Regarding the interpretation of the presidential debates, Perla believes that: "It is really good that competent people were selected. For the first time in history, we have seen the figure of the deaf interpreter. Mexican Sign Language Interpreters (IMSL) were trained for this activity. I feel proud because it empowers deaf people and places us as professionals in public events, with the public eye focused on our abilities and recognizing us as subjects with rights."
There are some associations that are dedicated to training IMSLs. There are also "competent self-taught people who have carried out studies on interpretation, who share work experiences, attend congresses, symposia, seminars and permanent courses, and remain in permanent contact with the deaf community," affirms Treviño. She assures us that "the recognition of IMSLs is the result of their local deaf communities accepting their work."
Inclusion in companies
Regarding companies, Daniel Maya proposes that "at least a part of the Human Resources Department should learn the basics of sign language and there should be videotaped instructions, regulations, manuals and contracts in sign language."
Oscar believes it is important "first, to sensitize the human resources staff and then the personnel in general about the treatment of the deaf community and, if possible, have at least one person who can communicate in MSL."
To be more inclusive, Perla believes that companies should change their paradigm with regard to the deaf, and "stop seeing deaf people as people with a deficiency, rather looking at them as people who are different from the listener, with a culture and language of their own. This makes room for a more inclusive language and the creation of working contexts with accessibility."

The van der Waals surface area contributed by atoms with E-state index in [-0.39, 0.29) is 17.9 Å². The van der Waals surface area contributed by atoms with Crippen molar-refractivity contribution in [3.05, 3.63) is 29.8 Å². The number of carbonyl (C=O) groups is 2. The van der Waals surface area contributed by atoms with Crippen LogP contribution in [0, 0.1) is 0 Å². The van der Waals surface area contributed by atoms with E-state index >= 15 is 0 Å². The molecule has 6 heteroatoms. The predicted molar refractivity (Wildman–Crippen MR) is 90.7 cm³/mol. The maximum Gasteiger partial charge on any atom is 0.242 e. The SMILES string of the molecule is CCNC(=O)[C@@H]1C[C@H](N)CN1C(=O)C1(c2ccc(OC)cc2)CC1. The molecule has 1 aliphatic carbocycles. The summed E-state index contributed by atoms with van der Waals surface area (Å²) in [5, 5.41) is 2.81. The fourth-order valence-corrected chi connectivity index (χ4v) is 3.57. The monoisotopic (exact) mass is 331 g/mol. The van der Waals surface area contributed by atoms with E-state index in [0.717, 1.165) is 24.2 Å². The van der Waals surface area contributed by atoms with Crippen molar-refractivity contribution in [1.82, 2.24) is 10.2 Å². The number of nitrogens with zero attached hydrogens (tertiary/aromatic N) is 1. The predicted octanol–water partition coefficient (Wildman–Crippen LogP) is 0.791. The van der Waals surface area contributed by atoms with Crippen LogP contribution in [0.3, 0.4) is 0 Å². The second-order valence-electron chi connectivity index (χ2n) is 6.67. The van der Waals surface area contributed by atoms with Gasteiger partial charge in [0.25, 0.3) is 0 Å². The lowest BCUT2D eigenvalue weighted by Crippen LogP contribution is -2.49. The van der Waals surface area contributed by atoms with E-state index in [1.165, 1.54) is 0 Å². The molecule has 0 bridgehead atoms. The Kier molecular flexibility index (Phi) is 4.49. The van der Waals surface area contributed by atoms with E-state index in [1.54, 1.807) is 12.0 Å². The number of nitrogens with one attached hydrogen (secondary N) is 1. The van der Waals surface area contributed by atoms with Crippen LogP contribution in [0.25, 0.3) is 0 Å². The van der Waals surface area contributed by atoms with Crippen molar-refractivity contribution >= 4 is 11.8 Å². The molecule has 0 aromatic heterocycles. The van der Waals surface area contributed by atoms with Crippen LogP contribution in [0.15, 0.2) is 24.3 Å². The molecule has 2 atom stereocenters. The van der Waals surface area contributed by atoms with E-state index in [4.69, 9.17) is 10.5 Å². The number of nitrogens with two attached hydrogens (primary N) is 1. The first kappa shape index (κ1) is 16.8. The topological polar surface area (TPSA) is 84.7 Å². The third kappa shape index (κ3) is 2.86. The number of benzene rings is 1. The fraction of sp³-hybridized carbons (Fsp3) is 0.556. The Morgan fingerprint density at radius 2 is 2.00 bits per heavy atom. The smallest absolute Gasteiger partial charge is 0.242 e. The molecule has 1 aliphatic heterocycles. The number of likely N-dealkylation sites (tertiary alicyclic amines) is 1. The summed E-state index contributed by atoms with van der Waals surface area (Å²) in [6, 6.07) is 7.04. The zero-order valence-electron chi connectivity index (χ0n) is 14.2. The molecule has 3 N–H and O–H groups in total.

Treviño believes that companies should have training to create bilingual contexts where Sign Language is included and an IMSL is incorporated.
In financial institutions, for example, "employees should be trained on how to deal with deaf people, since sometimes the procedures to apply for a loan or cancel a bank account are carried out by phone, making it difficult for a deaf person to complete the process personally. It is usually unacceptable for a person who can hear to conduct such processes on behalf of the deaf person, since the voice of the process owner must be recorded to initiate and conclude instructions. Some of my friends have had to go to the Bank Manager as witnesses to the process to open an account or cancel the service," concludes Perla.
We constantly take our access to information for granted. In fact, we very often unintentionally absorb information, by listening to something on the street, on the radio, on the way to work, or reading on social networks by chance. However, in reality, millions of Mexicans cannot communicate orally. Moreover, the overwhelming majority cannot read or write, because our school system is not sufficiently inclusive and, unfortunately, our society is not yet inclusive either.
However, we know that partnering with groups that tend to be excluded is key. We must do nothing for them without them. In addition, in general terms, we are seeing that younger generations have a vision of social justice and wider inclusion than we had ever seen before. Also, although there is still a long way to go, there are many people striving to achieve a more inclusive country. There are things we can do from our own standpoint: talk to our company/organization to see what they are doing to be more inclusive; take a Mexican Sign Language Class; sign petitions; support inclusion projects; discuss the topic of inclusion at the dinner table; and many more. It is up to us to implement this change.